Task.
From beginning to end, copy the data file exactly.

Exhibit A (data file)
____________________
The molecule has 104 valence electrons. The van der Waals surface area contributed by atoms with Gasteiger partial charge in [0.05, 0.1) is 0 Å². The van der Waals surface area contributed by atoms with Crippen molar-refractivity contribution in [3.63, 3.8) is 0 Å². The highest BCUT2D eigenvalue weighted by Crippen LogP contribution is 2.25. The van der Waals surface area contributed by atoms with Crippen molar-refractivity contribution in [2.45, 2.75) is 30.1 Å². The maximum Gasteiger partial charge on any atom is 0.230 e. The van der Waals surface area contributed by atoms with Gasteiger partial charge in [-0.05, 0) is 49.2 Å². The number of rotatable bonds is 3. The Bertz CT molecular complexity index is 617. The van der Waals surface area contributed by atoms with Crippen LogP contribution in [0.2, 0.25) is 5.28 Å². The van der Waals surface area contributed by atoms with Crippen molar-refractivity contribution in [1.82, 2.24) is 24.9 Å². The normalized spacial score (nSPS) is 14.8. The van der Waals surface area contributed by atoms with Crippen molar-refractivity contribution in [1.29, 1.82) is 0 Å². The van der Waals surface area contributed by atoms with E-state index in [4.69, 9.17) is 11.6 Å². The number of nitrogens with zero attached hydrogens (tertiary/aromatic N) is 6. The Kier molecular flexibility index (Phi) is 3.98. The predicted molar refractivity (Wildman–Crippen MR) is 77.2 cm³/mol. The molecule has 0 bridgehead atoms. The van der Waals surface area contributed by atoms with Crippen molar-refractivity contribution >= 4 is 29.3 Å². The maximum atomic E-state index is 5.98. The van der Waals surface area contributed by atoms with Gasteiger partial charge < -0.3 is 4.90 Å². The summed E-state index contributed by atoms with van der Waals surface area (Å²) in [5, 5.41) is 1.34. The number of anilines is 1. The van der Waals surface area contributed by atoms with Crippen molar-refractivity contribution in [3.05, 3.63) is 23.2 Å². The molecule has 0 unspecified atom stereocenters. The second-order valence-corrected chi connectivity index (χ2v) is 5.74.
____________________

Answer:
The molecule has 104 valence electrons. The van der Waals surface area contributed by atoms with Gasteiger partial charge in [0.05, 0.1) is 0 Å². The van der Waals surface area contributed by atoms with Crippen molar-refractivity contribution in [3.63, 3.8) is 0 Å². The highest BCUT2D eigenvalue weighted by Crippen LogP contribution is 2.25. The van der Waals surface area contributed by atoms with Crippen molar-refractivity contribution in [2.45, 2.75) is 30.1 Å². The maximum Gasteiger partial charge on any atom is 0.230 e. The van der Waals surface area contributed by atoms with Gasteiger partial charge in [-0.05, 0) is 49.2 Å². The number of rotatable bonds is 3. The Bertz CT molecular complexity index is 617. The van der Waals surface area contributed by atoms with Crippen LogP contribution in [0.2, 0.25) is 5.28 Å². The van der Waals surface area contributed by atoms with Crippen molar-refractivity contribution in [1.82, 2.24) is 24.9 Å². The normalized spacial score (nSPS) is 14.8. The van der Waals surface area contributed by atoms with Crippen molar-refractivity contribution in [1.29, 1.82) is 0 Å². The van der Waals surface area contributed by atoms with E-state index in [4.69, 9.17) is 11.6 Å². The number of nitrogens with zero attached hydrogens (tertiary/aromatic N) is 6. The Kier molecular flexibility index (Phi) is 3.98. The predicted molar refractivity (Wildman–Crippen MR) is 77.2 cm³/mol. The molecule has 0 bridgehead atoms. The van der Waals surface area contributed by atoms with Crippen molar-refractivity contribution >= 4 is 29.3 Å². The maximum atomic E-state index is 5.98. The van der Waals surface area contributed by atoms with Gasteiger partial charge < -0.3 is 4.90 Å². The summed E-state index contributed by atoms with van der Waals surface area (Å²) in [5, 5.41) is 1.34. The number of anilines is 1. The van der Waals surface area contributed by atoms with Crippen molar-refractivity contribution in [3.05, 3.63) is 23.2 Å². The molecule has 0 unspecified atom stereocenters. The second-order valence-corrected chi connectivity index (χ2v) is 5.74.